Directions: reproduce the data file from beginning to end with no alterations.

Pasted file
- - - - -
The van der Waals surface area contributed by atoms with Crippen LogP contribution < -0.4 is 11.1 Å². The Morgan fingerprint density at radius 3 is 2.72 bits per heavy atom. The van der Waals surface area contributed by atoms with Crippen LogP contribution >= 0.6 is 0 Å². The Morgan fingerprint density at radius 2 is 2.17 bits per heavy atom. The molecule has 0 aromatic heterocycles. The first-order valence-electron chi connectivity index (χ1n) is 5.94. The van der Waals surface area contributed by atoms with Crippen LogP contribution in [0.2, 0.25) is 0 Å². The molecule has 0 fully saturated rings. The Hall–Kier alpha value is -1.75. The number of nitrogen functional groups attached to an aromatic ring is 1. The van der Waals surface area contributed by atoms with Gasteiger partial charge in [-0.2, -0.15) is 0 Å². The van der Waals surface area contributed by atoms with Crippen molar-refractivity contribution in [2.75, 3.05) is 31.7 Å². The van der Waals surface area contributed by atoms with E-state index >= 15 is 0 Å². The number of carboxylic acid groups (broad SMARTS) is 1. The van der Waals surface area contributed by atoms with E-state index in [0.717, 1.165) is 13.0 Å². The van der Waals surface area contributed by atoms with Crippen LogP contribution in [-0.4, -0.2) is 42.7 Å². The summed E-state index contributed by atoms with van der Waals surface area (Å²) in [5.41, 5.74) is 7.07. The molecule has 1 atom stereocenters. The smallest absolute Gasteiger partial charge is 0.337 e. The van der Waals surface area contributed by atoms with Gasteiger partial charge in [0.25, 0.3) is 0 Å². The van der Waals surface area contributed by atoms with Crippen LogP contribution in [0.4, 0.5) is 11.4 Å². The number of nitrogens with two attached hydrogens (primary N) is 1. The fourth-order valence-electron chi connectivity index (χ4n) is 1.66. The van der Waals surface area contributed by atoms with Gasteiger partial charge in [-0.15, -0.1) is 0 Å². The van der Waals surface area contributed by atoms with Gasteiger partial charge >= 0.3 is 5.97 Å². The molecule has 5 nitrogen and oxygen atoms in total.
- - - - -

The van der Waals surface area contributed by atoms with Crippen LogP contribution < -0.4 is 11.1 Å². The Morgan fingerprint density at radius 3 is 2.72 bits per heavy atom. The van der Waals surface area contributed by atoms with Crippen LogP contribution >= 0.6 is 0 Å². The Morgan fingerprint density at radius 2 is 2.17 bits per heavy atom. The molecule has 0 aromatic heterocycles. The first-order valence-electron chi connectivity index (χ1n) is 5.94. The van der Waals surface area contributed by atoms with Crippen LogP contribution in [0.2, 0.25) is 0 Å². The molecule has 0 fully saturated rings. The Hall–Kier alpha value is -1.75. The number of nitrogen functional groups attached to an aromatic ring is 1. The van der Waals surface area contributed by atoms with Gasteiger partial charge in [-0.2, -0.15) is 0 Å². The van der Waals surface area contributed by atoms with Crippen molar-refractivity contribution in [2.75, 3.05) is 31.7 Å². The van der Waals surface area contributed by atoms with E-state index >= 15 is 0 Å². The number of carboxylic acid groups (broad SMARTS) is 1. The van der Waals surface area contributed by atoms with E-state index in [0.717, 1.165) is 13.0 Å². The van der Waals surface area contributed by atoms with Crippen LogP contribution in [-0.4, -0.2) is 42.7 Å². The summed E-state index contributed by atoms with van der Waals surface area (Å²) in [5.41, 5.74) is 7.07. The molecule has 1 atom stereocenters. The smallest absolute Gasteiger partial charge is 0.337 e. The van der Waals surface area contributed by atoms with Gasteiger partial charge in [0.25, 0.3) is 0 Å². The van der Waals surface area contributed by atoms with Crippen LogP contribution in [0.4, 0.5) is 11.4 Å². The number of nitrogens with two attached hydrogens (primary N) is 1. The fourth-order valence-electron chi connectivity index (χ4n) is 1.66. The van der Waals surface area contributed by atoms with Gasteiger partial charge in [-0.15, -0.1) is 0 Å². The van der Waals surface area contributed by atoms with Gasteiger partial charge >= 0.3 is 5.97 Å². The molecule has 5 nitrogen and oxygen atoms in total.